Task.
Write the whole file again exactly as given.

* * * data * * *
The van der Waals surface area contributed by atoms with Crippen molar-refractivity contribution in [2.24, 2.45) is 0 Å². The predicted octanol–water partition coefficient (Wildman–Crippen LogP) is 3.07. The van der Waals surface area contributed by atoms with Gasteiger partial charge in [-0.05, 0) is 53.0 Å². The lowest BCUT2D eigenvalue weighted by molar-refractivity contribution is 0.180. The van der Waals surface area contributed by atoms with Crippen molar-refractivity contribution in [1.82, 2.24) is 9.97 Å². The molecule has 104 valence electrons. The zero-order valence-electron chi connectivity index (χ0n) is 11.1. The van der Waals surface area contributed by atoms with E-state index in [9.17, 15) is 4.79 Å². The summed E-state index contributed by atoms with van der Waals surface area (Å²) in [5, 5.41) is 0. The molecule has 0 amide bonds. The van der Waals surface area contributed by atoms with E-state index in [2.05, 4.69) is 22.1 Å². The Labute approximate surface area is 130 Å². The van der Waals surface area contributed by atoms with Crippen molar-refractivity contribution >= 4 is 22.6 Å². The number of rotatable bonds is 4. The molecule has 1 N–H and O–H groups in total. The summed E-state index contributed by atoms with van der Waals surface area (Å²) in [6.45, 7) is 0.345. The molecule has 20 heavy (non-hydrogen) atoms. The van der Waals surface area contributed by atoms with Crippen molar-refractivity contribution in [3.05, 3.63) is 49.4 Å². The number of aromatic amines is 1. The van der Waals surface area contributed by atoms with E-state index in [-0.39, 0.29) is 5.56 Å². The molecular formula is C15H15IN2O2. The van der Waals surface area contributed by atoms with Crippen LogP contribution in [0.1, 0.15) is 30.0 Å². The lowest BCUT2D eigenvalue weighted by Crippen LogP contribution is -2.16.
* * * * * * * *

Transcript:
The van der Waals surface area contributed by atoms with Crippen molar-refractivity contribution in [2.24, 2.45) is 0 Å². The predicted octanol–water partition coefficient (Wildman–Crippen LogP) is 3.07. The van der Waals surface area contributed by atoms with Gasteiger partial charge in [-0.05, 0) is 53.0 Å². The lowest BCUT2D eigenvalue weighted by molar-refractivity contribution is 0.180. The van der Waals surface area contributed by atoms with Crippen molar-refractivity contribution in [1.82, 2.24) is 9.97 Å². The molecule has 104 valence electrons. The zero-order valence-electron chi connectivity index (χ0n) is 11.1. The van der Waals surface area contributed by atoms with E-state index in [9.17, 15) is 4.79 Å². The summed E-state index contributed by atoms with van der Waals surface area (Å²) in [5, 5.41) is 0. The molecule has 0 amide bonds. The van der Waals surface area contributed by atoms with E-state index in [2.05, 4.69) is 22.1 Å². The Labute approximate surface area is 130 Å². The van der Waals surface area contributed by atoms with Crippen molar-refractivity contribution >= 4 is 22.6 Å². The number of rotatable bonds is 4. The molecule has 1 N–H and O–H groups in total. The summed E-state index contributed by atoms with van der Waals surface area (Å²) in [6.45, 7) is 0.345. The molecule has 20 heavy (non-hydrogen) atoms. The van der Waals surface area contributed by atoms with Crippen molar-refractivity contribution in [3.05, 3.63) is 49.4 Å². The number of aromatic amines is 1. The van der Waals surface area contributed by atoms with E-state index in [-0.39, 0.29) is 5.56 Å². The molecular formula is C15H15IN2O2. The van der Waals surface area contributed by atoms with Crippen LogP contribution in [0.1, 0.15) is 30.0 Å². The lowest BCUT2D eigenvalue weighted by Crippen LogP contribution is -2.16.